I don't usually like to play this game, but if Unhinged isn't the perfect film to embody the 2020 movie year, I don't know what. First, there's what it "is": a script, by Carl Ellsworth (who was knocking out mediocre thrillers at a nice clip in the late 2000s, and then suddenly went completely dark following the 2012 remake of Red Dawn), that is absolutely insistent that it has something to say about the high-stress world of increasing atomisation and tech-moderated experiences that we're all living in; it has a "for God's sake, turn your microphone on - no, not that way, ugh just forget it" video chat scene, and The Film Of 2020 would of course need to have one of those. But it secretly wants to be about toxic masculinity, and all it really is just screeching pointlessly and ineffectively and thinking that has real thoughts about society and culture and whatnot, despite being dumb as half-full bag of shit. All of which also says "2020" to me.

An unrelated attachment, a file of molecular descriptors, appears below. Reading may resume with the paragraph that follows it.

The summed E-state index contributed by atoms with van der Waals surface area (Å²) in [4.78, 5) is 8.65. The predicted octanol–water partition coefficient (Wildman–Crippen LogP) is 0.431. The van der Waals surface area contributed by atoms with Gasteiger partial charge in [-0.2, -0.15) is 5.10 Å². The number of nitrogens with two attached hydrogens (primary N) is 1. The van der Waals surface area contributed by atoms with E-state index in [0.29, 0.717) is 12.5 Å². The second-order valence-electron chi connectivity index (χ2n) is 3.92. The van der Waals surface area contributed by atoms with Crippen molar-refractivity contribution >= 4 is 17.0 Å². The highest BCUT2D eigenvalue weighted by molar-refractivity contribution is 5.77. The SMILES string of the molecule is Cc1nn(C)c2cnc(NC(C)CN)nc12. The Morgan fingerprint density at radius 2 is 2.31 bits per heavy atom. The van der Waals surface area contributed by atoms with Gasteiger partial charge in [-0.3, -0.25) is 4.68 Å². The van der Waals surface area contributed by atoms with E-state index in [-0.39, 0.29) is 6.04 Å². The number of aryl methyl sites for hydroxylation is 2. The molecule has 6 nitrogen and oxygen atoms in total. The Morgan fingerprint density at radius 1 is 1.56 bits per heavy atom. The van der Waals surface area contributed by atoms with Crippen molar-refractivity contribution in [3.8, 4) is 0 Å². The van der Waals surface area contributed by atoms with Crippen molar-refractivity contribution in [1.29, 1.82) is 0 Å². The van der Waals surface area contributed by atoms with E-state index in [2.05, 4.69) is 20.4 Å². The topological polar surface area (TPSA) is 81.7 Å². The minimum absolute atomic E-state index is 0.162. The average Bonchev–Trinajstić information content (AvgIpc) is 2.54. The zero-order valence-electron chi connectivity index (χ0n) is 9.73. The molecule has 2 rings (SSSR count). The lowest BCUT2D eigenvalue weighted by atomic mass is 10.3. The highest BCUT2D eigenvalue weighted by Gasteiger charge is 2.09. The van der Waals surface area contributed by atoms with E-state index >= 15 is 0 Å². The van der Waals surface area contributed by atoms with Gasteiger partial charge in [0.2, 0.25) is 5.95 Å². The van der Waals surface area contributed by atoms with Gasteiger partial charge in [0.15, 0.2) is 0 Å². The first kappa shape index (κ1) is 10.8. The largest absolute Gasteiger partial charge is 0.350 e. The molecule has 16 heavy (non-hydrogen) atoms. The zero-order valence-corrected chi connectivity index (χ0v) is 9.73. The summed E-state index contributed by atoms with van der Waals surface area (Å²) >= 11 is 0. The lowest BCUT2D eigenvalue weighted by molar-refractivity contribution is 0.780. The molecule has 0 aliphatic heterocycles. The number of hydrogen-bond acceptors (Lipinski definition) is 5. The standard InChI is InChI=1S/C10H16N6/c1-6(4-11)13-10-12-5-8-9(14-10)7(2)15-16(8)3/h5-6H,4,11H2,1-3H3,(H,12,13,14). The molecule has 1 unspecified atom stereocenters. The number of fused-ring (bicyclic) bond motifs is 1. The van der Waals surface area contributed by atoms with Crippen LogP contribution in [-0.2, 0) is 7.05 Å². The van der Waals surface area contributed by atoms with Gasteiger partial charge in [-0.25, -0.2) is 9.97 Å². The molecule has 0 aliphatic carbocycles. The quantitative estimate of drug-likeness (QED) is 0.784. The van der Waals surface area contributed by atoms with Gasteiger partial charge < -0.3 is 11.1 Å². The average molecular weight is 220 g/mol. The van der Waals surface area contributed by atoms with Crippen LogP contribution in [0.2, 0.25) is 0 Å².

Then there's how the film came into the world: not merely one of the tiny films from nobody distributors that somehow got a kind of cheater's prominence by coming out in theaters when nothing else was, it was the first such tiny film - the movie that was the solitary new wide release on 21 August, the weekend that broke the 22-week streak of U.S. theaters being functionally shut down for lack of any new content, while introducing the hideous new normal in which a film could be the #1 movie at the North American box office while making less than $4.5 million over the course of its opening weekend. This has given it an unassailable spot in the history books, though a dismally unpleasant one, and one that will be accompanied by explanatory footnotes working overtime to make sure we understand why we don't really need to care about this.